Safe water, sanitation, and hygiene (WASH) are essential for global health, economic development, and food security. Currently, 2.1 billion people live without access to safe drinking water and 4.5 billion people are without access to adequate sanitation.155 Every day 1,300 children under 5 die from preventable diarrheal diseases, including cholera, caused by contaminated water and poor sanitation.156 Meeting these challenges would significantly decrease morbidity and mortality, improve economic productivity, and prevent instability and conflict. Without investments in water and sanitation services, governance, and capacity building, countries will not succeed in their journey to self-reliance. Effective U.S. Government WASH programming provides greater access to safe water and sanitation, reduces water-related disease, decreases food insecurity, and combats transboundary conflict – saving and improving the lives of millions.
WASH supports quality health care. Fewer than 10% of health care facilities in developing countries have basic WASH services. Without basic WASH services, health care workers are particularly at risk for outbreaks of Ebola and many other infectious diseases.
Water security empowers women and girls. Globally, the burden of inadequate water access falls on women and girls who already spend 200 million hours every day collecting water. In Asia and Africa, women walk an average of 3.7 miles per day to collect water.
Sanitation continues to be a top priority for USAID, as reflected in the Water and Development Plan in support of the 2017 U.S. Global Water Strategy. Sanitation directly affects water quality and hygiene practices, which is why larger WASH programs integrate many sanitation-focused activities. For example, USAID, through its partnership with Save the Children, is providing latrines in schools that include menstrual hygiene management facilities and are accessible for students with disabilities.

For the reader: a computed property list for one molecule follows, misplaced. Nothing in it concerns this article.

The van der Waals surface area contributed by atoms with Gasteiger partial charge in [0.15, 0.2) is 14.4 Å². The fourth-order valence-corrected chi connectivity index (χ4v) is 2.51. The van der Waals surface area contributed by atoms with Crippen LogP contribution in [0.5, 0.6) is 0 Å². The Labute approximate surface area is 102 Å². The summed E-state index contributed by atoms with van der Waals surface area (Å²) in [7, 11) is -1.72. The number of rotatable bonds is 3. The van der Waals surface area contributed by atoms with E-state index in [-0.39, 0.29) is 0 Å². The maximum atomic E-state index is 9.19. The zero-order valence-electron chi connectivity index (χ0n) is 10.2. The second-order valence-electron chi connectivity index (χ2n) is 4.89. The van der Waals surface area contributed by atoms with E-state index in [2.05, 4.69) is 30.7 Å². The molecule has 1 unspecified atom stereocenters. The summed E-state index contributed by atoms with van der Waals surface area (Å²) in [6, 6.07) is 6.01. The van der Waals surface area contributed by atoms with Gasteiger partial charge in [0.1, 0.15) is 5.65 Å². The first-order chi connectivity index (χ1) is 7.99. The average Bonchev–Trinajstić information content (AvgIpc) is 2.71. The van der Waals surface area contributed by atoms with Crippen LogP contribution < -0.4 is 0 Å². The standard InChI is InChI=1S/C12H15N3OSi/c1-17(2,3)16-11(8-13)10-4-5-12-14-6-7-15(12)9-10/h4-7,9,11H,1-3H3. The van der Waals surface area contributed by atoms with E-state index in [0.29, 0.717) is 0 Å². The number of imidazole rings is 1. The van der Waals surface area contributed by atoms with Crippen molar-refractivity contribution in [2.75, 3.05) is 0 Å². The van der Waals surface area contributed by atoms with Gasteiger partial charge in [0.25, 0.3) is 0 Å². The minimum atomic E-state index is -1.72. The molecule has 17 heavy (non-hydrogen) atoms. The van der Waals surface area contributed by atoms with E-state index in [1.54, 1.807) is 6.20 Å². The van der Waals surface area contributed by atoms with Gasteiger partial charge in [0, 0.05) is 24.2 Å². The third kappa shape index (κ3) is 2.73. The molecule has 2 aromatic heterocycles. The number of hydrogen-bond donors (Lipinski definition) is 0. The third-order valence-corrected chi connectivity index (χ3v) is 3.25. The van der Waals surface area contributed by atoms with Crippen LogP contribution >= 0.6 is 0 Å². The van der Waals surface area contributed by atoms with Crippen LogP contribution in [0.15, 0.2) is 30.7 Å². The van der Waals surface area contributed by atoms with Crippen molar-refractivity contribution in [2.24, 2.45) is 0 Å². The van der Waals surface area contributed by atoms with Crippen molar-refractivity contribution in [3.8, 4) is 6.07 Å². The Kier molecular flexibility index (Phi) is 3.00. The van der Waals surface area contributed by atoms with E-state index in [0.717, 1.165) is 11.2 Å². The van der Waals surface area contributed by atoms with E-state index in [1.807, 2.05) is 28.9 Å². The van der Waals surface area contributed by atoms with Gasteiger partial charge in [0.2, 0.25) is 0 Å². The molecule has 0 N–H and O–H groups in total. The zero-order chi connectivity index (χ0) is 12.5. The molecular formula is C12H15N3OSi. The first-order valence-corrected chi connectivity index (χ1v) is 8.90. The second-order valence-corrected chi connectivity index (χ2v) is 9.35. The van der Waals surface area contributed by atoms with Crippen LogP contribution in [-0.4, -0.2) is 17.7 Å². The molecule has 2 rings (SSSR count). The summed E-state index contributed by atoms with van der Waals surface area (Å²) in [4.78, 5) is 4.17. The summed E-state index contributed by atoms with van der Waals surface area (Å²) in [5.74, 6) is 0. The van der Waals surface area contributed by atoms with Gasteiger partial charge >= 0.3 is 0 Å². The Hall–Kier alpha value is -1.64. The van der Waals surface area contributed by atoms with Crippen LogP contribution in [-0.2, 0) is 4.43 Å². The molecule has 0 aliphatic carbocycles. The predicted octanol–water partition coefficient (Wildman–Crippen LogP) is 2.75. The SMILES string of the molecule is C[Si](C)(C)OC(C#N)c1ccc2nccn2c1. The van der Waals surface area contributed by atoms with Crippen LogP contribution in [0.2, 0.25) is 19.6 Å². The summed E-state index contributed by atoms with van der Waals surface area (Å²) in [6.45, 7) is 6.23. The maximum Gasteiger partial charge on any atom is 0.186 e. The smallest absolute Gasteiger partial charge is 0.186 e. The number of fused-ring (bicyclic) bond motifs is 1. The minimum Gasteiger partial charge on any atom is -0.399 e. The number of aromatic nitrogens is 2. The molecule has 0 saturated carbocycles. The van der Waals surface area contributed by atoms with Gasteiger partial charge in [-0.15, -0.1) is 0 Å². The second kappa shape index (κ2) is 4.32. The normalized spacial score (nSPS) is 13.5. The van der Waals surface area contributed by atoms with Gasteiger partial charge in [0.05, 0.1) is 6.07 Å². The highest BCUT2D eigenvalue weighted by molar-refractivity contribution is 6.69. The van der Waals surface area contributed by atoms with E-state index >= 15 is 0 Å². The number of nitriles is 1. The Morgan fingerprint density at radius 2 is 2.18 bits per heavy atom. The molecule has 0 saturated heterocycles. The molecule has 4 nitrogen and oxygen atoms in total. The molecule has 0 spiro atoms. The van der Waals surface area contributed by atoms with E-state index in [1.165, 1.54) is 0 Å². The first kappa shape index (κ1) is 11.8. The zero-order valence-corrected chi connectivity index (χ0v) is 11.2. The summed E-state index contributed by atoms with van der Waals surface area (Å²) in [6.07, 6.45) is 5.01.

Photo By: Nimai Chandragosh (CC BY-NC)
Key Legislation or Government Policies
Senator Paul Simon Water for The World Act of 2014 (Enacted 2014)
In 2005, the Senator Paul Simon Water for the Poor Act was signed into law, making WASH a U.S. foreign policy priority. The Water for the World Act of 2014 builds on the Water for the Poor Act of 2005, prioritizing countries with the greatest need and opportunity and creates improved coordination between U.S. government agencies to address WASH challenges. Through the creation of a U.S. Government Global Water Strategy, it increases integration of water with other key development interventions for maternal and child health, economic development, food security, and nutrition and improves long-term monitoring and evaluation and encourages increased leveraging of nonfederal partnerships and funding.
The U.S. Government Global Water Strategy (2017-2027)
The interagency strategy envisions a water-secure world, where people and nations have the water they need to be healthy, prosperous, and resilient. The strategy aims to provide sustainable safe drinking water to 15 million additional people and sustainable sanitation to 8 million more people. To advance the Strategy, the U.S. government is working with partner countries and key stakeholders to achieve four interrelated objectives:
Increase access to sustainable safe drinking water and sanitation services and promote key hygiene behaviors;